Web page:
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Using your blog as a research journal

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by

Mark Carrigan

on 7 June 2015

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Transcript of Using your blog as a research journal

Should academics blog about their research?
Ensuring your research is visible (inside/outside)
Finding people who share your research interests
Building an audience for future publications
Faster way to get your research findings out
Practicing communication with non-specialist audiences
The more you write, the easier writing gets
Cory Doctorow:
"my major way of thinking through the stuff that matters to me"

Blogs as Research Journals
Generates interest in your ongoing work
An open archive (useful to you and others)
Notes taking on a life of their own (stimulating dialogues and provoking reactions in others)
The more you write, the easier writing gets
Helps generate dialogues at each stage of the process
Risks? Someone might 'steal' your ideas but research journals establish ownership & history
Are the risks any greater than talking at conferences?
Ethical issues for those working with data: identifiability, risks of trying out ideas
Reflecting on literature
Posting extracts from books, papers, chapters
Briefly reflecting on these extracts
Tagging them comprehensively and identifying emerging themes (oblique connections)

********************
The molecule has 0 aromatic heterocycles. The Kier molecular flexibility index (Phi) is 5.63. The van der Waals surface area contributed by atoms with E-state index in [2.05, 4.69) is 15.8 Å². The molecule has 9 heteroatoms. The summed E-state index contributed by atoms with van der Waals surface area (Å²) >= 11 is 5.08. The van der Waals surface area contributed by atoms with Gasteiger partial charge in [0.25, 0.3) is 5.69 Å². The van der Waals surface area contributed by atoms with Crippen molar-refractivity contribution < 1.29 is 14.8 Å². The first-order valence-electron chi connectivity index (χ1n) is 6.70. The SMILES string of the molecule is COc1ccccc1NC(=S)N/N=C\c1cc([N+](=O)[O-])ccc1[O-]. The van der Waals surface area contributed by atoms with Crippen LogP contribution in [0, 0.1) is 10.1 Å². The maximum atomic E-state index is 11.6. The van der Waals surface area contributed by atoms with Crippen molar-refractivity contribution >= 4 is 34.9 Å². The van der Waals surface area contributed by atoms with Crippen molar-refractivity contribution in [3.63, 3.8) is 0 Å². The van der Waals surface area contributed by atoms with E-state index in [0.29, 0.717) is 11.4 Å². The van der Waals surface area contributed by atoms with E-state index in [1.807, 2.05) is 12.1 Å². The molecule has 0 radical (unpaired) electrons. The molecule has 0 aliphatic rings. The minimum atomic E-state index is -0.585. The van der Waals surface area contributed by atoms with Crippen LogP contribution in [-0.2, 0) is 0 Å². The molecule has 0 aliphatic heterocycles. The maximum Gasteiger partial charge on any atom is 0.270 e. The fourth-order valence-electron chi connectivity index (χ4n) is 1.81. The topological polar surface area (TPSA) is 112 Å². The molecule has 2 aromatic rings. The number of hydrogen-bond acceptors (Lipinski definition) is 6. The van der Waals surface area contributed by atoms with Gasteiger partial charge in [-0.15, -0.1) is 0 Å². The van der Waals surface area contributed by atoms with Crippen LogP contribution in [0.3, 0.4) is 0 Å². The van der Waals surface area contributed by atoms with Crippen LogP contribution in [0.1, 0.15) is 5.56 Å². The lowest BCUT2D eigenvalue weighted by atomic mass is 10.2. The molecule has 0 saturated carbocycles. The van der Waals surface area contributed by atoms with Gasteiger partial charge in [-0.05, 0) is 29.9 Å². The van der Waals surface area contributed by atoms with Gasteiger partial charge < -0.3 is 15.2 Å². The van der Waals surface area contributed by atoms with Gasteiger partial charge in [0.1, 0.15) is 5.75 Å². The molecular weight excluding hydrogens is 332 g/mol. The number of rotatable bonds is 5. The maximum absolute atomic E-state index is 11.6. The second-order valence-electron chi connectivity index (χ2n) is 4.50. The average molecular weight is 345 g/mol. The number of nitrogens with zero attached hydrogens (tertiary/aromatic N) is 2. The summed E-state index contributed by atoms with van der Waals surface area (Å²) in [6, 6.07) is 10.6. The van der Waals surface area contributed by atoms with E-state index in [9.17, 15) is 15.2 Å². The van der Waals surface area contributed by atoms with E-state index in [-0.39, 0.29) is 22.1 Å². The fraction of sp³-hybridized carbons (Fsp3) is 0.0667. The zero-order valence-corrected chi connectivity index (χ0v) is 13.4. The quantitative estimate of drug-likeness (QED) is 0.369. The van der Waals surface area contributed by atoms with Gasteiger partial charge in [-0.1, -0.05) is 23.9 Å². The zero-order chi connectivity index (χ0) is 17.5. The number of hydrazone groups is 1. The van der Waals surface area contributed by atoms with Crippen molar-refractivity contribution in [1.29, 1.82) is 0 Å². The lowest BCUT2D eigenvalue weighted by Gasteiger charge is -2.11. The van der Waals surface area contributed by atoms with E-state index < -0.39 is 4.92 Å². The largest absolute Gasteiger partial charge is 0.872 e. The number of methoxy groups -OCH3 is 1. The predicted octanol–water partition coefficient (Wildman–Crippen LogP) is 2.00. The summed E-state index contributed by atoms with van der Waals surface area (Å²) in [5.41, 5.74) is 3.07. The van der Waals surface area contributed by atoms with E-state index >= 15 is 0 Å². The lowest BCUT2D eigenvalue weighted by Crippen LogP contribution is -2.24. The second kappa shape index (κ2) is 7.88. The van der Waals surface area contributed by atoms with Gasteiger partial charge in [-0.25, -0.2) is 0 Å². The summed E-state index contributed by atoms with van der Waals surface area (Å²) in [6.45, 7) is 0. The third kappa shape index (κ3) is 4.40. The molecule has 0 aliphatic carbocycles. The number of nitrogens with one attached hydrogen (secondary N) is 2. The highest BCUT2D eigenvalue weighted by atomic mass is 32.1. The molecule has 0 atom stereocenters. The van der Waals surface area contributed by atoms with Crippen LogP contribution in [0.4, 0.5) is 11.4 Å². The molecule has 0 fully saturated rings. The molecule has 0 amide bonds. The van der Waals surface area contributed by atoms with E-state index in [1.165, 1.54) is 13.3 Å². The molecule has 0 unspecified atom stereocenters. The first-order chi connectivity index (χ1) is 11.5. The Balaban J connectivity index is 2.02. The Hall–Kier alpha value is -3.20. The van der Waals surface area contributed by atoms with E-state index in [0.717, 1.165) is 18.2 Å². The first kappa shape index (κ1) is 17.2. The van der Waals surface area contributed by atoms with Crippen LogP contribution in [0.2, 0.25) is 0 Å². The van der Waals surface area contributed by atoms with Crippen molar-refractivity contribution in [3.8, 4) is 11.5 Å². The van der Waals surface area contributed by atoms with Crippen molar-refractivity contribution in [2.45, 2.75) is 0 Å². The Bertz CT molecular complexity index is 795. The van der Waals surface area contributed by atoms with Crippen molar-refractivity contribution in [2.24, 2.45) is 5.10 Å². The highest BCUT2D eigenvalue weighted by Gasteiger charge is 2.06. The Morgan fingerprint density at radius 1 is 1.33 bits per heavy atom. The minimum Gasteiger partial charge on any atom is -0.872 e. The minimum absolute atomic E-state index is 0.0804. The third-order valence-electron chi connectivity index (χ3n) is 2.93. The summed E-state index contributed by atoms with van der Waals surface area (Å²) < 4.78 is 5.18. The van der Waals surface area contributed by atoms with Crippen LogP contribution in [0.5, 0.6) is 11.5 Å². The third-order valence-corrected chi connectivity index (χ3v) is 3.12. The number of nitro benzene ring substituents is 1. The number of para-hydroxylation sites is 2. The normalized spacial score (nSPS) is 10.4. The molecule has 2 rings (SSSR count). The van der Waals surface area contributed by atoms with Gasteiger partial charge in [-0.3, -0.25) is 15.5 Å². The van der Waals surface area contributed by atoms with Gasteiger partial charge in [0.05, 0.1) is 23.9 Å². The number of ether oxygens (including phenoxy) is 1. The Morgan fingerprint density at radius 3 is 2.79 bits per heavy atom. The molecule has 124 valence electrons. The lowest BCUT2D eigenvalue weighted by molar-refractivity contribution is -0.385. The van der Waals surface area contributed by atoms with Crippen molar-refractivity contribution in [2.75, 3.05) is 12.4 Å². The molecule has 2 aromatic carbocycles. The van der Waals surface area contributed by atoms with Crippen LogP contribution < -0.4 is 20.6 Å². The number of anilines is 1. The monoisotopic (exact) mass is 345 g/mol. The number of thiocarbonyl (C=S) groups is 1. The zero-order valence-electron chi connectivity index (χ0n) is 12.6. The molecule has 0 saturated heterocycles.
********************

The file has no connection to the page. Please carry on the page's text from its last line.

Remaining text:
Conversations with others about extracts that have interested you
Clarifying your thoughts on the literature that you're engaging with
Sharing paths into the literature and establishing your expertise
Deepens engagement with what you're reading
Capturing 'fringe thoughts'
"various ideas which may be by-products of everyday life, snatches of conversation overheard on the street, or, for that matter, dreams" - C Wright Mills
Enables more systematic thought (revise and review)
Helps "keep your inner world awake" and inculcate habit of elaborating upon your initial thoughts/feelings
Digital journal accessible from anywhere (acting on the 'feel of an idea' rather than waiting)
Public notebook creates pressure to spell out implications rather than idiosyncratic shorthand
Avoids perils of poor handwriting!
Between thought shrapnel and 'proper' publishing
Longer pieces of writing as intermediaries between blog posts and formal academic publishing
People like "observing ideas in motion" (Daniel Little)
Reflections on practice or particular substantive issue
Helps connect fragmented ideas and insights into networks of concepts that can be subject of paper or chapter
Great way to prepare for challenges (upcoming writing, conference talks, PhD submission, lectures)
Risk of self-plagiarism!
Sharing 'homeless' work
Bits of writing that have been cut from papers, chapters etc
Lets people see things that didn't quite fit into a formal publication
Opportunity for feedback on ideas that you're still working on but aren't happy with your current statement of them
Detaches the impulse to share from formal opportunities for publication
Archiving fragments
Natural place to collect all materials produced in the research process
Inculcates sharing as a habit (slides, podcasts, videocasts)
Living archive of your research career
Encourages reflexivity about what you're doing, why you're doing and how it all fits together
Facilitates an active online presence without massive investment of (additional) time
Makes you a better researcher?
Should academics blog about their research?
@mark_carrigan
What Stuff Matters To You?
How Do You Think It Through?
What do you do as researchers?

How could blogging be incorporated into it?
Full transcript